Restless leg syndrome (RLS) is a nervous system illness characterized by an overwhelming need to move one’s legs. Willis-Ekbom illness is another name for it. Doctors classify it as a sleep disorder because it frequently occurs or worsens while you’re sleeping. You may have difficulty sleeping or sitting for lengthy periods of time, such as in a theater or a car. If you do not get treatment, your condition may worsen. A lack of sleep can lead to troubles at work or at home over time. Up to 10% of persons in the United States suffer with restless leg syndrome. Anyone can acquire it, although women are more likely to get it, and those in their forties and fifties are more likely to have severe symptoms. Doctors don’t always detect RLS, especially if the symptoms are minor or don’t occur frequently. However, once diagnosed, treatment can frequently stop it. People with restless legs syndrome experience odd sensations in their legs (such as itching, crawling, pulling, aching, throbbing, or pins and needles) as well as a strong need to move their legs to relieve the sensations. The illness can also occur in other parts of the body, such as the arms, chest, or head. The sensations are frequently felt on both sides of the body. They can also occur solely on one side, or they can begin on one side and then spread to the other. RLS symptoms can range from moderate to excruciating. They may appear and disappear, and their severity may vary between episodes. Because symptoms almost usually disappear in the early morning, people with RLS can typically sleep soundly then. RLS symptoms range in severity from minor to terrible. Symptoms might appear and disappear, and their severity can also vary. The symptoms tend to be worse in the evenings and at night. Some patients may experience severe nightly sleep disruption as a result of their symptoms, which can considerably impact their quality of life. There are no particular causes of restless legs syndrome (RLS). RLS was formerly considered to be caused by disease in the blood vessels of the legs or in the nerves that control leg movement and sensation, but both of these theories have been rejected. RLS could be caused by changes in brain chemicals (neurotransmitters) that assist regulate muscle movements, or by changes in the area of the central nervous system that governs involuntary movements. These areas are still being researched. RLS can sometimes be triggered by an underlying medical disease (secondary RLS), however the cause is not always evident.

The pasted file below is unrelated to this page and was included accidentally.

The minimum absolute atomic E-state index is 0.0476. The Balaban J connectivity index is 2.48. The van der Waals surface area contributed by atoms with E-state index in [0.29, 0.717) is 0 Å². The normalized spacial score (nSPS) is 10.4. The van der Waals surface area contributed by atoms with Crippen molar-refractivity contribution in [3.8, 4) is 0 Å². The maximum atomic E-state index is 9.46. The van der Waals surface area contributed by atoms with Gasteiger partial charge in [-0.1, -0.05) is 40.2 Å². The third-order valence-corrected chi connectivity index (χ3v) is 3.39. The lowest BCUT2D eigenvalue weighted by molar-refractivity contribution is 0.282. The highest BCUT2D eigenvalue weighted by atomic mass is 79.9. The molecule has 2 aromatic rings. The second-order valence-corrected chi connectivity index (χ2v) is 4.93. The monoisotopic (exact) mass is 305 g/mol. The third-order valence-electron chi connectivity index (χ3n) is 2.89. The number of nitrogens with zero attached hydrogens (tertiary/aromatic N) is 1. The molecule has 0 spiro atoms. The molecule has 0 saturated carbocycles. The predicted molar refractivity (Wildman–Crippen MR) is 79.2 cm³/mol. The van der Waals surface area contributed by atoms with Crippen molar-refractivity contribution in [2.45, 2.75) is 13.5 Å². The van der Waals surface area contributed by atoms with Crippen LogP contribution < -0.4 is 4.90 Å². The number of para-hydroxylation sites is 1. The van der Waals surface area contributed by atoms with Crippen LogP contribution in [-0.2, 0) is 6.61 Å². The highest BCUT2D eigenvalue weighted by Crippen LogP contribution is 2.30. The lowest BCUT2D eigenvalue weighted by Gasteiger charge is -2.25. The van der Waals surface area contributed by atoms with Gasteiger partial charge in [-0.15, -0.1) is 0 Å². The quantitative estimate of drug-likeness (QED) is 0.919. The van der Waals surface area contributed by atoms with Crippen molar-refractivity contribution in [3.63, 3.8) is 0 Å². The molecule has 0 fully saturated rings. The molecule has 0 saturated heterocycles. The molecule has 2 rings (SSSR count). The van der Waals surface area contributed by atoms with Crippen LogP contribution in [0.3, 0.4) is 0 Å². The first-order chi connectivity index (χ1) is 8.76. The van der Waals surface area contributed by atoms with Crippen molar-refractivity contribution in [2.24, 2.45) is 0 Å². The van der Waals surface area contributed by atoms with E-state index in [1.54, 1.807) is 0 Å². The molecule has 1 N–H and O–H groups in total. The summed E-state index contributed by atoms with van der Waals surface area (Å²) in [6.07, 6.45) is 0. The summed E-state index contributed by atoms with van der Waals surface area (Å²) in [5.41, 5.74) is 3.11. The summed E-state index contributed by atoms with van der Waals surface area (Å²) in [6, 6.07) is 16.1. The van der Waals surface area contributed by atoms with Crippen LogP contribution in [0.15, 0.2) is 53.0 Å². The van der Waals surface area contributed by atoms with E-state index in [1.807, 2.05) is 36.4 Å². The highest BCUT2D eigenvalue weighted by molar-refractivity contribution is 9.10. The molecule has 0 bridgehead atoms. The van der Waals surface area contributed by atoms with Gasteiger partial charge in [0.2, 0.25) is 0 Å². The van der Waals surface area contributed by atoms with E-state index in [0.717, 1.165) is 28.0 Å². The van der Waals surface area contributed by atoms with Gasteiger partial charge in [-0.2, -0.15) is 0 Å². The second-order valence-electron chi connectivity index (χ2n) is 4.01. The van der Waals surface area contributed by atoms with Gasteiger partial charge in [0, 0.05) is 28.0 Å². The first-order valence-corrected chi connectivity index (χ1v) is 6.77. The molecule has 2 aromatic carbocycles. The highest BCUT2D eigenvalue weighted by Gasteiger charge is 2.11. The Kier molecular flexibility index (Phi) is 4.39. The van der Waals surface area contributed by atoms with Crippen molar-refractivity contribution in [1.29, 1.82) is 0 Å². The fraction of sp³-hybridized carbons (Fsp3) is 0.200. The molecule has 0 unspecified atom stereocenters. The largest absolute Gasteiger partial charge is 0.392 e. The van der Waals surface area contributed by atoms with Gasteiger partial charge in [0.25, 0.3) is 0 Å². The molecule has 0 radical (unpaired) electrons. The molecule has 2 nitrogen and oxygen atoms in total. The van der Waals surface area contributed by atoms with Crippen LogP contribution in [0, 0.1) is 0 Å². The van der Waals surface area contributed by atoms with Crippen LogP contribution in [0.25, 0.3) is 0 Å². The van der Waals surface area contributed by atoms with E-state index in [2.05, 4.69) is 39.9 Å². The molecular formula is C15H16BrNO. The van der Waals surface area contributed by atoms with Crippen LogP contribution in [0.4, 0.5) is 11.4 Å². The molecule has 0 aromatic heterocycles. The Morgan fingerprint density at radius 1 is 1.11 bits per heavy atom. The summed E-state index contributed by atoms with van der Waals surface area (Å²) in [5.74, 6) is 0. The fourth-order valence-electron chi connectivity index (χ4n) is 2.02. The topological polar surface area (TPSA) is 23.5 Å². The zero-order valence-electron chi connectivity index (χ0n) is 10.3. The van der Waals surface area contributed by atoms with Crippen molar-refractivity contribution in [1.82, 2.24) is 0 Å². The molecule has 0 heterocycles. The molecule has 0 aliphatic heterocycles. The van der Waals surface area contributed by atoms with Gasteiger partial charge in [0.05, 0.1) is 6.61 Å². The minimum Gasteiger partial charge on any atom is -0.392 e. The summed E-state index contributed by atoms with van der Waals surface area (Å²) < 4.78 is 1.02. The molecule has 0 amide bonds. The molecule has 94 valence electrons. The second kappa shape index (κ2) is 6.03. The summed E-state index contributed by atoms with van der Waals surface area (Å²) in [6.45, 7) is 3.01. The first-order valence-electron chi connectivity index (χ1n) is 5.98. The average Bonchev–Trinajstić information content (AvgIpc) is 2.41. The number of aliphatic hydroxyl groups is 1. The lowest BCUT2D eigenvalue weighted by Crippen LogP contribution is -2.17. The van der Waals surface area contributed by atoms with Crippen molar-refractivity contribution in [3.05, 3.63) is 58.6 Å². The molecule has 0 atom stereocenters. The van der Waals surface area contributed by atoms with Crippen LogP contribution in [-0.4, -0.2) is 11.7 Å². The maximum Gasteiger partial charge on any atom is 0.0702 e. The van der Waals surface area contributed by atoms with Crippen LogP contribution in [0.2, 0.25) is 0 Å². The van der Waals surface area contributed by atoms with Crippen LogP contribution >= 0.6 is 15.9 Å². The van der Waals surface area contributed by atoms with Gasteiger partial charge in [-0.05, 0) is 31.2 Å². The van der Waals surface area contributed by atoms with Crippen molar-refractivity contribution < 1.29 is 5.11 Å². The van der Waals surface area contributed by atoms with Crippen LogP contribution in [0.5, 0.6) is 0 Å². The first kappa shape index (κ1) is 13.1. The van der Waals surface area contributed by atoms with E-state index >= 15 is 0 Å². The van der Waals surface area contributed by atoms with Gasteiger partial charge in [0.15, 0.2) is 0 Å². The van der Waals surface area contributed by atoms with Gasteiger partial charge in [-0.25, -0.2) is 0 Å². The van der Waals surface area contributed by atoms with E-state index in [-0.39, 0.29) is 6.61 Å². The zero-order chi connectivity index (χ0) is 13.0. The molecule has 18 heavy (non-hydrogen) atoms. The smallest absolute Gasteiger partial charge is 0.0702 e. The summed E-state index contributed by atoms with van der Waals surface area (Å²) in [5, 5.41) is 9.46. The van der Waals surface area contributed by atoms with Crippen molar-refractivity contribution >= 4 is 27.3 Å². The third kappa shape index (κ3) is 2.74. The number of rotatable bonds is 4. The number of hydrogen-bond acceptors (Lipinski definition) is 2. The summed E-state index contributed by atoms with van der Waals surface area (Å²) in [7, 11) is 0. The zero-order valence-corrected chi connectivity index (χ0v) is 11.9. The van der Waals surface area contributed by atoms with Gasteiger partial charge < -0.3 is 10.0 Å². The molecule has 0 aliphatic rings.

Read on to see what triggers this strange sleep disorder.
1. Iron deficiency
Iron deficiency anemia is a frequent kind of anemia, defined as a shortage of healthy red blood cells in the blood. Red blood cells transport oxygen to the tissues of the body. Iron deficiency anemia is caused by a lack of iron, as the name implies. Your body cannot make enough of a component in red blood cells that allows them to carry oxygen if you do not have enough iron (hemoglobin). As a result, iron deficiency anemia can cause fatigue and shortness of breath. Iron supplementation can generally cure iron deficiency anemia. Additional testing or treatments for iron deficiency anemia may be required at times, particularly if your doctor fears that you are bleeding internally. Restless legs syndrome can occur as a result of another health condition or as a result of another health-related issue. Secondary restless legs syndrome is the medical term for this. Secondary restless legs syndrome can occur if you have iron deficiency anemia because low amounts of iron in the blood can induce a drop in dopamine, resulting in restless leg syndrome.